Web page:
Wisconsin State Journal
"A Look at Nuns' Lives"
By William Wineke
March 21, 2004
"If you see a title like "Unveiled: The Hidden Lives of Nuns," you might be forgiven for assuming the book would contain exposes of some lurid sort. Actually, author Cheryl Reed was just interested in how nuns live. She interviewed more than 300 of them living in 50 different orders and produced an interesting book that anyone with any conceivable interest in Roman Catholic sisters will find profitable."
They range from the Trappistines in Crozet, Va., who rise at 3 a.m. daily, read in the dark early morning hours, chant or pray seven times a day and speak only when necessary, to the Franciscan Sisters of Chicago who run a homeless shelter and who disdain the male structure of the church. Then there are the Franciscan Sisters in Weslaco, Texas, led by Sister Angela Murdaugh, a member of the Franciscan Sisters of Mary (who also operate St. Mary's Hospital in Madison), who run a birth center for impoverished women near the Mexican border.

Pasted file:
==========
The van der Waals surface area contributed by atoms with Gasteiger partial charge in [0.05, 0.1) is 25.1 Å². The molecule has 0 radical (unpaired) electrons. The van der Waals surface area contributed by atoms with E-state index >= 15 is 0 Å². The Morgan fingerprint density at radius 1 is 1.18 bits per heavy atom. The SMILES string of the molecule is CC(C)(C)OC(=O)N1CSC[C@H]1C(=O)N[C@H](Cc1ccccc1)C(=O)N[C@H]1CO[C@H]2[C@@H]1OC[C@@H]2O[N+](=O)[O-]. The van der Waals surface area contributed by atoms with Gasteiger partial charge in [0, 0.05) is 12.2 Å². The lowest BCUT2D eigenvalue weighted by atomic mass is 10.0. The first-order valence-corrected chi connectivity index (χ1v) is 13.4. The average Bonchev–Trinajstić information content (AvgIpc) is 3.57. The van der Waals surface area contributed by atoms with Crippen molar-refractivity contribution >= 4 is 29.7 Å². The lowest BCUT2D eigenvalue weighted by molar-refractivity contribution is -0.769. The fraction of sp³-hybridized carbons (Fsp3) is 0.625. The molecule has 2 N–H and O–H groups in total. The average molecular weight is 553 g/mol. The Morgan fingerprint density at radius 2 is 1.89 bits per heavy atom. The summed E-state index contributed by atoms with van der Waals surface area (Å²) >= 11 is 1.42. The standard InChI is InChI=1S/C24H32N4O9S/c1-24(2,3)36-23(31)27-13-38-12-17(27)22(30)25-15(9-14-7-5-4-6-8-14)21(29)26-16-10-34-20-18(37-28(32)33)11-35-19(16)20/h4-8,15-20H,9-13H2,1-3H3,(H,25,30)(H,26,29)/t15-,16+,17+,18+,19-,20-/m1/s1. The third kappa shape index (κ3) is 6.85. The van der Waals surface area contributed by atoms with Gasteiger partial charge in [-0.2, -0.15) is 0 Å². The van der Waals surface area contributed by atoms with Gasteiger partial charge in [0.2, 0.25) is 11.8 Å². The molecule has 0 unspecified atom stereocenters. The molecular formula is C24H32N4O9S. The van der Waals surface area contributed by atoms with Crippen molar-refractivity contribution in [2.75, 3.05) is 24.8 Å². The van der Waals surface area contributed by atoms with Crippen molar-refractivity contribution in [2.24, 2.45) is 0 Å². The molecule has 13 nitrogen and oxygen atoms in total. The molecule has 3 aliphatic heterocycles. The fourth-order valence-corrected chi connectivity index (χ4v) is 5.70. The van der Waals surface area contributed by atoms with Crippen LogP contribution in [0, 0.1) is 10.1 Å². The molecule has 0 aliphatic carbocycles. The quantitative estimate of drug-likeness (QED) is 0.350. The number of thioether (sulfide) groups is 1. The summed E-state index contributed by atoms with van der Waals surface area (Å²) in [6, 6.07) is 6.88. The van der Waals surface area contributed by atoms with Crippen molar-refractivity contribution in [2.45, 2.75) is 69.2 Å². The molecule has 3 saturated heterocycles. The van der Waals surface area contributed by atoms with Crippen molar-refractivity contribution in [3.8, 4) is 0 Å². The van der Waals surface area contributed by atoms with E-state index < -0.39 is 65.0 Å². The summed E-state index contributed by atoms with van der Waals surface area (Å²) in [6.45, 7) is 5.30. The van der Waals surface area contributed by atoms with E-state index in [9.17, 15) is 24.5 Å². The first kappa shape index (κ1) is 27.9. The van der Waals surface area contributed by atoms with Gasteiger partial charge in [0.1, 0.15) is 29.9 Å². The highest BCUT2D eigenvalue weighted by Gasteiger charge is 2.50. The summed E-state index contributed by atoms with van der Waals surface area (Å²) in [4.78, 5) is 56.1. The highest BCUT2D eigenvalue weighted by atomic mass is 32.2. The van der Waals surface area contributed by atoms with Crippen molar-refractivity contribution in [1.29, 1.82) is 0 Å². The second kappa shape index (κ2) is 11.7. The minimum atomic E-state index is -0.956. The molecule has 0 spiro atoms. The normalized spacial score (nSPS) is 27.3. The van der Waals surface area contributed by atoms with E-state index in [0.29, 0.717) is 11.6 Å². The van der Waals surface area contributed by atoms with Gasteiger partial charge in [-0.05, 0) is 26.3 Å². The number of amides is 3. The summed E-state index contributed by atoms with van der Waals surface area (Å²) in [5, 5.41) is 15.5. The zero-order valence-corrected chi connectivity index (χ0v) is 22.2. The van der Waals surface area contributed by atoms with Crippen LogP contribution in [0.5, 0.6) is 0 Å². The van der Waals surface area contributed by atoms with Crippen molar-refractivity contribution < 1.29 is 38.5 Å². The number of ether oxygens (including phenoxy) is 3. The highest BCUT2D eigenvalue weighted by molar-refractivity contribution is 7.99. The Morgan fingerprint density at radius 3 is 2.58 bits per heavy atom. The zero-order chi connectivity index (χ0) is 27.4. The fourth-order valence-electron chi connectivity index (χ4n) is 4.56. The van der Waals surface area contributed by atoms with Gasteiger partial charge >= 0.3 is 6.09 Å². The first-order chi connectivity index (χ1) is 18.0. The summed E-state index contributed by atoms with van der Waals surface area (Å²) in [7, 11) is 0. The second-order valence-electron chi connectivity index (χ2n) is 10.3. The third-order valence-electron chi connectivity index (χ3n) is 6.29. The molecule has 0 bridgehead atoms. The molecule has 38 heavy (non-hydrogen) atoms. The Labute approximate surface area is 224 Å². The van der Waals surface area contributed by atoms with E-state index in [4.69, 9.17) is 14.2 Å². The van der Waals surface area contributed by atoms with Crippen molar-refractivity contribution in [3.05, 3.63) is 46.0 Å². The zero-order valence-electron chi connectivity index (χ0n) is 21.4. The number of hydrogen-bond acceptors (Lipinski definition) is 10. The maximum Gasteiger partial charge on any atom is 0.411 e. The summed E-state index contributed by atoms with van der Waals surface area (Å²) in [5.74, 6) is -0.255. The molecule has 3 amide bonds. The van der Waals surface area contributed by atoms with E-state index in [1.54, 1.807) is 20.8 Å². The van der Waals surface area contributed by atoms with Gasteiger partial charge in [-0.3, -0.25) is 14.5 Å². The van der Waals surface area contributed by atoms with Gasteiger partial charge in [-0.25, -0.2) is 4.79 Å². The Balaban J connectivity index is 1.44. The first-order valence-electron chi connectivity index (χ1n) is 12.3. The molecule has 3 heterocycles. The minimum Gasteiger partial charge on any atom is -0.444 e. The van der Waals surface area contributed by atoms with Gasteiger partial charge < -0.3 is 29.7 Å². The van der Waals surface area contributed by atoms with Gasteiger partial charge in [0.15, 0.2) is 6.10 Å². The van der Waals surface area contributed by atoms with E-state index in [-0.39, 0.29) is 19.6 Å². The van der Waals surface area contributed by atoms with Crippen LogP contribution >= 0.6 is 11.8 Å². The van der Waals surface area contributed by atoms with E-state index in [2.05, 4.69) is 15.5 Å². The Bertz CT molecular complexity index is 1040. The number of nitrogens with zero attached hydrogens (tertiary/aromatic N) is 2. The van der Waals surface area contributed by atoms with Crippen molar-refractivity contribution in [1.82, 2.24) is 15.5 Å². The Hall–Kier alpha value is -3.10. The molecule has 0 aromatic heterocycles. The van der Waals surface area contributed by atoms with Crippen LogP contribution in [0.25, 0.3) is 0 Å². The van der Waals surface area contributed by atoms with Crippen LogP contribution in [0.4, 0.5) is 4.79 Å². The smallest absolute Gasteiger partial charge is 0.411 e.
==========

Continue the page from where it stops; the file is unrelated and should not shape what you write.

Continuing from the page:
"Over the years, the clinic frequently seemed headed toward bankruptcy; then another donation or grant would appear. The sisters needed $6,350 for building insurance; then the clinic received a bequest from an estate for $6,385. The sisters ran out of diapers; the next day a hospital donated boxes of diapers. They ran out of supplies used in delivery; then a friend of a friend gave them a box. One of the clinic's cars fell apart, and a local obstetrician donated a car."
The Catholic Church is receiving a lot of bad publicity these days; this book is a welcome antidote.
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